- Stephen Blair
- Portland Tribune - Features
Local musicians, fans embrace resurgence of old-time music
In an age when people compose music on computers, it seems that banjos and fiddles would have as much popular appeal as eight-track tapes.
But then along came 'O Brother, Where Art Thou?' The 2000 Coen Brothers movie found a big audience, but the soundtrack was the real success story. Loaded with American folk tunes from the Dust Bowl days of the 1930s, the album picked up six Grammy nominations and has sold more than 4 million copies to date.
These throwback tunes fall in the genre known as old-time music. This category, local musician Bill Martin says, encompasses fiddling, acoustic country music and rural gospel singing.
Old-time music predates bluegrass, an offspring of old-time that became a commercially viable form in the 1940 with musicians such as Bill Monroe. Unlike old-time music, bluegrass integrates instrumental solos and contemporary genres such as rock 'n' roll.
Why the current craze for old-time music? Martin speculates: 'We're moving toward a culture ruled by CDs and television, and people need relief. Old-time music has a conversational style. It's accessible. People can play it themselves.'
Lisa Marsicek, a fiddler for the Portland old-time band The Flat Mountain Girls, also maintains that the appeal of this music lies in its simplicity and lack of artifice.
'Pop music, with its hot stars, tells you these are people you can't be,' she says. 'Old-time music is accessible to everybody. It just takes three chords on the guitar and the will to sing it.'
As a testament to the popularity of old-time music in Portland, the 'Down From the Mountain' concert with 'O Brother' soundtrack alumni such as Alison Krauss played to a sold-out crowd at the Arlene Schnitzer Concert Hall last month.
Steve Waller, a veteran of the Oregon bluegrass scene, attended the show. The pleasure of experiencing this music live, he says, is 'seeing human fingers passing over wood and steel. It's honesty, right from the players to the audience.'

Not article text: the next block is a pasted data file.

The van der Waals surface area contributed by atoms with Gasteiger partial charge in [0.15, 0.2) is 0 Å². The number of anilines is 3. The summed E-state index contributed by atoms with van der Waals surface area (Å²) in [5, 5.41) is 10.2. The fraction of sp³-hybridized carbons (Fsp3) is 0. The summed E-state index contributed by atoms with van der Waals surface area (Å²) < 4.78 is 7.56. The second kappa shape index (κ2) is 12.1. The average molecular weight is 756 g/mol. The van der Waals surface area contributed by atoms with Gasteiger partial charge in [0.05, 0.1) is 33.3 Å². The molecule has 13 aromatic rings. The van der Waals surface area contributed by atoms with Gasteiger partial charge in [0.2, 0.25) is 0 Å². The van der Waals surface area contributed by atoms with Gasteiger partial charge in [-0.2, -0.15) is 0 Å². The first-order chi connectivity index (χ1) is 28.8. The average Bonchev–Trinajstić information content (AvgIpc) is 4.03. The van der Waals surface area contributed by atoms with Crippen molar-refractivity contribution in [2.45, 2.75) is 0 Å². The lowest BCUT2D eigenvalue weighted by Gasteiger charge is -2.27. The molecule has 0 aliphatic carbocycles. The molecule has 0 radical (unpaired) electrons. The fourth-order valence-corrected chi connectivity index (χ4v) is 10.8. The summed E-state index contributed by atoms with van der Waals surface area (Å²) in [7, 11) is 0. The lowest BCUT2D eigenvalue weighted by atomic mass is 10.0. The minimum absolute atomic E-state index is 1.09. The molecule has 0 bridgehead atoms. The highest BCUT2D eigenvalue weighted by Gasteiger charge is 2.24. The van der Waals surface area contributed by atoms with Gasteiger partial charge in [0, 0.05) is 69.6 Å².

Old is new again
A star-studded show like 'Down From the Mountain' comes along once in a blue moon. But you can track down high-caliber old-time music nearly every night of the week at Portland venues such as The Snake and Weasel, The White Eagle, the Alberta Street Public House and The Moon and Sixpence pub.
'The old-time traditional music and bluegrass scene in Portland is bursting with energy right now,' says Martin, 55, a lifelong fan of the music. 'This has been building for three years but got a real shot in the arm from 'O Brother.' Bluegrass and old-time fiddle shows in Portland get sold out regularly now.'
P.T. Grover Jr., a Georgia native who plays banjo for the five-man instrumental group Foghorn Leghorn, adds: 'Portland has the highest-profile old-time scene of anywhere I've been.'
At 32, Grover already feels like a veteran in the Portland old-time scene. When he started playing in Georgia at age 18, 'I never met anyone close to my age playing old-time music. Out here in Portland, I'm one of the oldest people playing.'